Can Juvenile Offenders Be Silenced on Social Media?
Over the years, juvenile court judges have come up with some creative ways to punish and rehabilitate youthful offenders. One Cook County judge reduces community service hours in exchange for reading books. Another judge, in DuPage County, ordered a teen to stop playing violent video games and told the parents to take away the boy’s smartphone.
But can a judge prohibit a juvenile from posting on social media, or is that a violation of their First Amendment right to free speech?
Illinois Juvenile Court Sentences Often Address Social Media
Current practices in the Cook County juvenile courts recognize that social media plays a big role in both teen life and criminal activity. Cook County probation officers regularly generate social media reports on teen offenders, which are provided to judges for consideration at sentencing. In one recent case, a teenage male was convicted of armed robbery. The teen’s social media report included pictures of him posing with guns, gang symbols, and marijuana. As part of his sentence, the judge ordered him to wipe his social media pages clean—and keep them clean—of any references to “gangs, guns and drugs.” This type of sentence has become common nationwide. But is it constitutional?
Illinois Appellate Court Rulings Allow Social Media Restrictions
Social media restrictions as a condition of probation or court supervision have been challenged several times in Illinois appellate courts. In the case described above, the “limited topics” social media restriction was upheld. The December 2017 ruling stated that “…the State has a compelling interest in restricting social media and related activity to protect adjudicated delinquent minors from destructive and antisocial influences and prevent re-offending.”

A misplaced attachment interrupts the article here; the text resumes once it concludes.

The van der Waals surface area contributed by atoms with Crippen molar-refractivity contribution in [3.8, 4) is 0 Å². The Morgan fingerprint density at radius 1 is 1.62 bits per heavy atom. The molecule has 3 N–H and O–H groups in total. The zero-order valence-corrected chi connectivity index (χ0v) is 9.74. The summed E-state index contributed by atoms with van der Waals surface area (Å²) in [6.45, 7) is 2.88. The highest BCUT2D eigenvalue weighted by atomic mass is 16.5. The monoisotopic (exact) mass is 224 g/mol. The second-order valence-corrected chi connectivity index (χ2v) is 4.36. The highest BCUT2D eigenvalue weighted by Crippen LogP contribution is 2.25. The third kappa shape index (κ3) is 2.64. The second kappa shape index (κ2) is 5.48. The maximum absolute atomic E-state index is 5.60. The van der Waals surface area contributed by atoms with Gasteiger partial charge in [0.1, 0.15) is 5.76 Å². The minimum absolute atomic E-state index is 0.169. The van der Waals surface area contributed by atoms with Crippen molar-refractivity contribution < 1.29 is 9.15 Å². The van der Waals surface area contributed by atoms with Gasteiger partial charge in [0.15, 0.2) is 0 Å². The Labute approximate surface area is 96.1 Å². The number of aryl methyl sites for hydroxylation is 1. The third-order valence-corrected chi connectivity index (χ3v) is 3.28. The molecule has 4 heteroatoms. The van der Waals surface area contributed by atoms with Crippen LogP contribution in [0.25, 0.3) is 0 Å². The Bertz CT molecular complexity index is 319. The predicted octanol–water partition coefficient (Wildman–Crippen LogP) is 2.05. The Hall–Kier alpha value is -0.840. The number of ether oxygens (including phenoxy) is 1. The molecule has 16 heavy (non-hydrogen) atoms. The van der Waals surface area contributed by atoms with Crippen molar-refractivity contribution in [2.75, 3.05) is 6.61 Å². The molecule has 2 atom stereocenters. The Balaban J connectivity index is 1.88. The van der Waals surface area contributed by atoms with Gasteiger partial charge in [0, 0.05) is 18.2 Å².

A separate Illinois appeals court ruling in October 2017 overturned a social media sentence that was judged too broad, with “no exceptions from the restrictions for legitimate purposes.”
Juveniles Who Misuse Social Media Can Get Harsher Sentences
In some cases, judges react to social media misuse by meting out harsher punishments. One teen, after being ordered “not to place crap on social media,” chose to post additional photos of himself holding firearms. The next time he appeared in court, charged with carrying a loaded firearm, he was sentenced to the toughest penalty allowed for his crime: juvenile detention until age 21.
Trust an Experienced Joliet Juvenile Defense Attorney
If your child has been charged with a crime, you should contact a knowledgeable Will County juvenile defense lawyer Will County juvenile defense lawyer as soon as possible. The Law Offices of Jack L. Zaremba will thoroughly investigate the details of your child’s situation and recommend the best defense strategy. We can also help clear your child’s record via expungement or sealing. Contact us at 815-740-4025 for a free and confidential consultation; phone calls are answered 24 hours a day.